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A barn near Hartford, South Dakota, is decorated with the American flag.

Dear Michael: We had a will when our kids were young but don’t really know what to do since they are now grown and married. One of our children farms – part with us and part on his own land. We don’t know what he wants. Our other children just tell us to do what we want to do with the farm, although I don’t know if their spouses agree. Other than that, they haven’t said anything. I try to get my husband to get after this but he says he doesn’t know what to do. What do you suggest? – Hard to Talk To.

Dear Hard to Talk To: In the 1967 movie “Cool Hand Luke,” the captain – who was the warden – stated “What we have here is a failure to communicate” after he beat Paul Newman with a horse whip after he was insubordinate in the way he replied to an order from the captain.

One of the main reasons people set up appointments with me are all the reasons you listed above.

Your husband doesn’t want to do anything. He doesn’t have the answers on everything because he doesn’t even know all the questions. The average person doesn’t know enough about estate planning to know all the things they should be considering, what questions need to be asked and then answered after careful deliberation. But if he doesn’t know the steps that need to be taken he’ll never take the first one.

You know how us men are about asking for directions when we’re lost. We’d just as soon keep driving until we run out of gas then stop and ask someone.

As for your son, he’s in a difficult position. He appreciates the help he is getting from you and he doesn’t want to jeopardize his good standing in your eyes by appearing too greedy. If he feels like he’s pushing you to do something, he’s bound to feel guilty about doing that.

Your other kids hardly know where anything stands, if you have a lot of assets or little, a lot of debt or none, etc. It’s hard for them to give you any ‘advice’ on what you should do.

As such, Mom, it’s your job to get Dad to do one thing. Come and meet one time so I – or another professional like me – can explain what the steps are. First meetings usually consists of putting down what assets and debts you have, looking at your will from when the children were all young, and then asking you how you got started in farming.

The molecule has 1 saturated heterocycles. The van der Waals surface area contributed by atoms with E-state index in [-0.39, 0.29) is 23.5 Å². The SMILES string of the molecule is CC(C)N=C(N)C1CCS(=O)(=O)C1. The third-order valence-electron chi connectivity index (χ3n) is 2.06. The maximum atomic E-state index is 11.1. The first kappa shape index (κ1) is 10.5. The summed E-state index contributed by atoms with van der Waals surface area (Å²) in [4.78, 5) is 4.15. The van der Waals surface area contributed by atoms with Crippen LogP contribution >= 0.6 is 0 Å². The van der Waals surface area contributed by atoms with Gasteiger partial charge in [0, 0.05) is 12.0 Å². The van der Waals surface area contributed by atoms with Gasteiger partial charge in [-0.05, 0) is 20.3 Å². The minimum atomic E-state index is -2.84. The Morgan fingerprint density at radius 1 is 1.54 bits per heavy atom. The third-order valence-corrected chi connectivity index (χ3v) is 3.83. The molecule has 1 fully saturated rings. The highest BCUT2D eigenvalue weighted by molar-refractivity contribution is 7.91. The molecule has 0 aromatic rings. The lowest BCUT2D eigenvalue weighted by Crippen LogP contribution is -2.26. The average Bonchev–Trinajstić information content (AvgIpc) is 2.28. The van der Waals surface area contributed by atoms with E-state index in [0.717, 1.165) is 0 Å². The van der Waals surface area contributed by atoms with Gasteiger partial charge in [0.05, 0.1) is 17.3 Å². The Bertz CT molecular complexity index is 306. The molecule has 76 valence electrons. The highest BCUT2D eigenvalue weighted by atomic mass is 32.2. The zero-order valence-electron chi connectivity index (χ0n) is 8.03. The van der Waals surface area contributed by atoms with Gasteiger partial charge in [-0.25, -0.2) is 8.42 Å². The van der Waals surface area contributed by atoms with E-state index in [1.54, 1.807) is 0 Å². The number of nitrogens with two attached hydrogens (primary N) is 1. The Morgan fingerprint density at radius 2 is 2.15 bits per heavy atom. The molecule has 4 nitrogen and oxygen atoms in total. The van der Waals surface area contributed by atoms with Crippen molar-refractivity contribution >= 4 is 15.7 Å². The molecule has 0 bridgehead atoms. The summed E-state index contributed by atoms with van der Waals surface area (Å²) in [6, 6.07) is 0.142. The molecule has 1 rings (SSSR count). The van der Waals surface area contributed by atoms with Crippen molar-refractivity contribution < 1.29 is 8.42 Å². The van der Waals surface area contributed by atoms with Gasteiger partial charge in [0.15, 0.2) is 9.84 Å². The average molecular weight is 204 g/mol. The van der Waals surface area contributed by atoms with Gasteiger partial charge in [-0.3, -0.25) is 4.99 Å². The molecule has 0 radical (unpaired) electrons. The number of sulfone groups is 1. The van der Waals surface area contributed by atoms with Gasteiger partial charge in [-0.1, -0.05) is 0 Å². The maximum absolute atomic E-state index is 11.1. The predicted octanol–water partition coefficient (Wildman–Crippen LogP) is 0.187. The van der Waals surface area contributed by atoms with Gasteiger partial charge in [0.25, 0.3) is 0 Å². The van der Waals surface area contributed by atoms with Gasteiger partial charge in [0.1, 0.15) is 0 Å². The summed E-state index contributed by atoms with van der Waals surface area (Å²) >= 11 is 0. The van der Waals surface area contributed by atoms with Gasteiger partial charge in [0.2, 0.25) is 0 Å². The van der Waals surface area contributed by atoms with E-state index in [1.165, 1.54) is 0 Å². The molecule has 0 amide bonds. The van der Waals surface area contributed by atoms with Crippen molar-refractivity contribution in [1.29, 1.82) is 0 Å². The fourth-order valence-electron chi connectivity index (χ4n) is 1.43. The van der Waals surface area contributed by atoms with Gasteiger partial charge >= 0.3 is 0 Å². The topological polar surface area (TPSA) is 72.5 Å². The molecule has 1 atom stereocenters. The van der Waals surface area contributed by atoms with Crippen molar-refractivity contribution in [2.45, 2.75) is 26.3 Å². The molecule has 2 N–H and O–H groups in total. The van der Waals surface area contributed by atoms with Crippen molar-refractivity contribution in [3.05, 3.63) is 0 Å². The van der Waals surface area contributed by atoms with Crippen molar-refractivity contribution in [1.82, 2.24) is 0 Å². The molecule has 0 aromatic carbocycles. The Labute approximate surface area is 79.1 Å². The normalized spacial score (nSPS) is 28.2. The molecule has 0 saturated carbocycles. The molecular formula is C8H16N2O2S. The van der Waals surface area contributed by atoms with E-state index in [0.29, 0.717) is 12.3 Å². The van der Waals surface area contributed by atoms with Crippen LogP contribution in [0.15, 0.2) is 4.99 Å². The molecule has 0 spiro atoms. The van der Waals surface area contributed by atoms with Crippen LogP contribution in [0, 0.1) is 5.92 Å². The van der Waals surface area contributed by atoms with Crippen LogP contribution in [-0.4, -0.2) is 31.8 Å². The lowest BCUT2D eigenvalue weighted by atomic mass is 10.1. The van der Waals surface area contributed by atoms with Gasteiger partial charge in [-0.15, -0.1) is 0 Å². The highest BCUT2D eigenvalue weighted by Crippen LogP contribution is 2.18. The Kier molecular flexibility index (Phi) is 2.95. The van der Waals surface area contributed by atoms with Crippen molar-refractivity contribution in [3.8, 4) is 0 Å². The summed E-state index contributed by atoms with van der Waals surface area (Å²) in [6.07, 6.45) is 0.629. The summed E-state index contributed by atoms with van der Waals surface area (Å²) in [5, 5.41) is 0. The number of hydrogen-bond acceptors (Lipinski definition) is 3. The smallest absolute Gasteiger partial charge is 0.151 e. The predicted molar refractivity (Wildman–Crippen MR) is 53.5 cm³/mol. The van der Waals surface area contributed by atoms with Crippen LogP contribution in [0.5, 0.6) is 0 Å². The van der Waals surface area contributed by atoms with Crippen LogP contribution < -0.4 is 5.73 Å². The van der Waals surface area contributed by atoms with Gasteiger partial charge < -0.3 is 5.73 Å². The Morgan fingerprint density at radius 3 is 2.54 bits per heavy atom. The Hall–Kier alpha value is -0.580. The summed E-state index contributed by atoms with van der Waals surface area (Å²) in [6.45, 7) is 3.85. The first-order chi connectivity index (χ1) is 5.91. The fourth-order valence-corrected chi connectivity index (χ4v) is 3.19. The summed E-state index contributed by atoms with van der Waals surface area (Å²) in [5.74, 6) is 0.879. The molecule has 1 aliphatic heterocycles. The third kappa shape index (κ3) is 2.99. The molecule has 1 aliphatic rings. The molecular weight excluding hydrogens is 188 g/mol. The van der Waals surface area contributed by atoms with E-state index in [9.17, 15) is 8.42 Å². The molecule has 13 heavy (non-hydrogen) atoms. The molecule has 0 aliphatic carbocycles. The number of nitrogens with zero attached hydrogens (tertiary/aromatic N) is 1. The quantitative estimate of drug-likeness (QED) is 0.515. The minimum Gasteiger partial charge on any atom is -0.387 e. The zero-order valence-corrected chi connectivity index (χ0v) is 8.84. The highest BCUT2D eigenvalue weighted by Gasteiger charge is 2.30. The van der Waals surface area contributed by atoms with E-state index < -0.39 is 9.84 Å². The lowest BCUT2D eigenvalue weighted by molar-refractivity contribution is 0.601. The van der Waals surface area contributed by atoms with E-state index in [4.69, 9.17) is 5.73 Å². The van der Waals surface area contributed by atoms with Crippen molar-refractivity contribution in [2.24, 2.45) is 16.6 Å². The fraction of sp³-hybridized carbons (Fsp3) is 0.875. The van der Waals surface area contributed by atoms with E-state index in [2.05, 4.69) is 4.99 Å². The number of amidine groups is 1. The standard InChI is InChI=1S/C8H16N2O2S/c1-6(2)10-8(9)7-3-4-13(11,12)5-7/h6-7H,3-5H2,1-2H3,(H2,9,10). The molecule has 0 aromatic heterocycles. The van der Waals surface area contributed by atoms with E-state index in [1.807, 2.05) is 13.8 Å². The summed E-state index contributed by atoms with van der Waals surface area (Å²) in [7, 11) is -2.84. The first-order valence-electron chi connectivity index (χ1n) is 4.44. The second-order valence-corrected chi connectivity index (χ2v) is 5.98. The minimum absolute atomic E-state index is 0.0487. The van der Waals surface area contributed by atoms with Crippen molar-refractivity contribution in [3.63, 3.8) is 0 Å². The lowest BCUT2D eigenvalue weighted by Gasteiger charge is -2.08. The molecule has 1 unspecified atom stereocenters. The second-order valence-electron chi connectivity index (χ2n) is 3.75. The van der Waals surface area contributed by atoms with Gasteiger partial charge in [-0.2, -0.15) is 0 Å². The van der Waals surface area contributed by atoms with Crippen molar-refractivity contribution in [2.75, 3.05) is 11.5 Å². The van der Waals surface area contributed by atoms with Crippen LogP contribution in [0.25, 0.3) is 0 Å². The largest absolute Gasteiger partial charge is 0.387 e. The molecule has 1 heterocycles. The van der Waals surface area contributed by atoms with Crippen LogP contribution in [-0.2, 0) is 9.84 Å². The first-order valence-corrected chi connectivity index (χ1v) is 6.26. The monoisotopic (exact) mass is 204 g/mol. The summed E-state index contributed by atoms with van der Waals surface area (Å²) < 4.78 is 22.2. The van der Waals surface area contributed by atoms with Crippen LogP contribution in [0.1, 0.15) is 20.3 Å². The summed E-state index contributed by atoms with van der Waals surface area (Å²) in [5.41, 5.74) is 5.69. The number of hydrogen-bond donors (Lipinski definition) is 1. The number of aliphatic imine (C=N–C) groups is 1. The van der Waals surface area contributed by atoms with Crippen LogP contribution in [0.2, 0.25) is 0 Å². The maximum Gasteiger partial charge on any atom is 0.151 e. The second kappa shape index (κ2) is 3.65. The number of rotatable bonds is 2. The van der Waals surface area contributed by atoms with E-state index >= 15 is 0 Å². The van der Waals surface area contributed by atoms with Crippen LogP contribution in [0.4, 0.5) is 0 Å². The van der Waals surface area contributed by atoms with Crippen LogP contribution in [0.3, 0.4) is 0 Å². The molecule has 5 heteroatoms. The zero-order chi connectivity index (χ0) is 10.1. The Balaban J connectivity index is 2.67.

Sometimes that last question is the one that gets things going for Dad. He likes to talk about walking to school uphill both ways – in the snow – when he was a kid. He likes to talk about the machinery his dad taught him to use and how it’s progressed since then. He’ll likely reminisce for the rest of the day if we let him.

In this same vein, once we get it opened up, we ask him where does he see his operation going and what’s most important to him and why?

Many times, you won’t have all the answers to all the questions right away – and I don’t have time to ask you all of the questions on the first meeting. Second meeting – just you, Dad and me again – we go through again and see what thoughts have occurred.

Eventually, after enough time talking and meeting, we’ll bring Junior in to see what he has to say about what you have to say about things. Some he’ll agree with – others he won’t, but we work it out and see where your future goals meet his future goals.

Last but not least, we meet with the rest of the family, lay things out and tell them to speak out now or forever hold their peace, and we take the plan to an attorney to get it drafted up.

Now you know all the steps.

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Michael Baron provides estate planning guidance at Great Plains Diversified Services in Bismarck, North Dakota. Email him at KeeptheFamilyFarm@gmail.com.

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Michael Baron provides estate planning guidance at Great Plains Diversified Services in Bismarck, North Dakota.